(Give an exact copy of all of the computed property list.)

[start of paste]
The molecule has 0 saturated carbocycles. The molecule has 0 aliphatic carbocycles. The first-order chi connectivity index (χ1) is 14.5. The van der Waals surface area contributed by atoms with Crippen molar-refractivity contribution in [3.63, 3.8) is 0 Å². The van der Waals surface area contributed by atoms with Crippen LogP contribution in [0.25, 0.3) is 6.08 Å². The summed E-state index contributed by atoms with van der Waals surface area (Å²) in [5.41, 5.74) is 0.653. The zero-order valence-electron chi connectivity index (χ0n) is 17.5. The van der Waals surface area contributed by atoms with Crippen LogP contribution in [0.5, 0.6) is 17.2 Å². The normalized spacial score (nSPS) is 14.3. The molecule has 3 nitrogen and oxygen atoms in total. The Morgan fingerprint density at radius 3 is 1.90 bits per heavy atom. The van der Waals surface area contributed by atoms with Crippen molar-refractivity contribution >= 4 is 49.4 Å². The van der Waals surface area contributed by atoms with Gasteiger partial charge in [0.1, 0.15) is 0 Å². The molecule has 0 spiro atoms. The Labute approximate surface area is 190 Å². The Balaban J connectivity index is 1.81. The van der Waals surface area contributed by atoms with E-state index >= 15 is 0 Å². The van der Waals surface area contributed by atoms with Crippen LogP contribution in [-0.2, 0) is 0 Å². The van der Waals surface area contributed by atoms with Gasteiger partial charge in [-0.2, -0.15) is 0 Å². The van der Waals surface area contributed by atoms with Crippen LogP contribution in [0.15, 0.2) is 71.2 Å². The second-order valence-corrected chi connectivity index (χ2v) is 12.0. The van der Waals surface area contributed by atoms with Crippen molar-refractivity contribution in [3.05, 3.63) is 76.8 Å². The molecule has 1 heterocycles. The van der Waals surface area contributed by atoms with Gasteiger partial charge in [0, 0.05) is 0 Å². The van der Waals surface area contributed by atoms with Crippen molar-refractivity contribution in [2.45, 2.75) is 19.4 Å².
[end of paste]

The molecule has 0 saturated carbocycles. The molecule has 0 aliphatic carbocycles. The first-order chi connectivity index (χ1) is 14.5. The van der Waals surface area contributed by atoms with Crippen molar-refractivity contribution in [3.63, 3.8) is 0 Å². The van der Waals surface area contributed by atoms with Crippen LogP contribution in [0.25, 0.3) is 6.08 Å². The summed E-state index contributed by atoms with van der Waals surface area (Å²) in [5.41, 5.74) is 0.653. The zero-order valence-electron chi connectivity index (χ0n) is 17.5. The van der Waals surface area contributed by atoms with Crippen LogP contribution in [0.5, 0.6) is 17.2 Å². The normalized spacial score (nSPS) is 14.3. The molecule has 3 nitrogen and oxygen atoms in total. The Morgan fingerprint density at radius 3 is 1.90 bits per heavy atom. The van der Waals surface area contributed by atoms with Crippen molar-refractivity contribution >= 4 is 49.4 Å². The van der Waals surface area contributed by atoms with Gasteiger partial charge in [0.1, 0.15) is 0 Å². The molecule has 0 spiro atoms. The Labute approximate surface area is 190 Å². The Balaban J connectivity index is 1.81. The van der Waals surface area contributed by atoms with E-state index >= 15 is 0 Å². The van der Waals surface area contributed by atoms with Crippen LogP contribution in [-0.2, 0) is 0 Å². The van der Waals surface area contributed by atoms with Gasteiger partial charge in [-0.2, -0.15) is 0 Å². The van der Waals surface area contributed by atoms with Crippen LogP contribution in [0.15, 0.2) is 71.2 Å². The second-order valence-corrected chi connectivity index (χ2v) is 12.0. The van der Waals surface area contributed by atoms with Crippen molar-refractivity contribution in [3.05, 3.63) is 76.8 Å². The molecule has 1 heterocycles. The van der Waals surface area contributed by atoms with Gasteiger partial charge in [0, 0.05) is 0 Å². The van der Waals surface area contributed by atoms with Crippen molar-refractivity contribution in [2.45, 2.75) is 19.4 Å².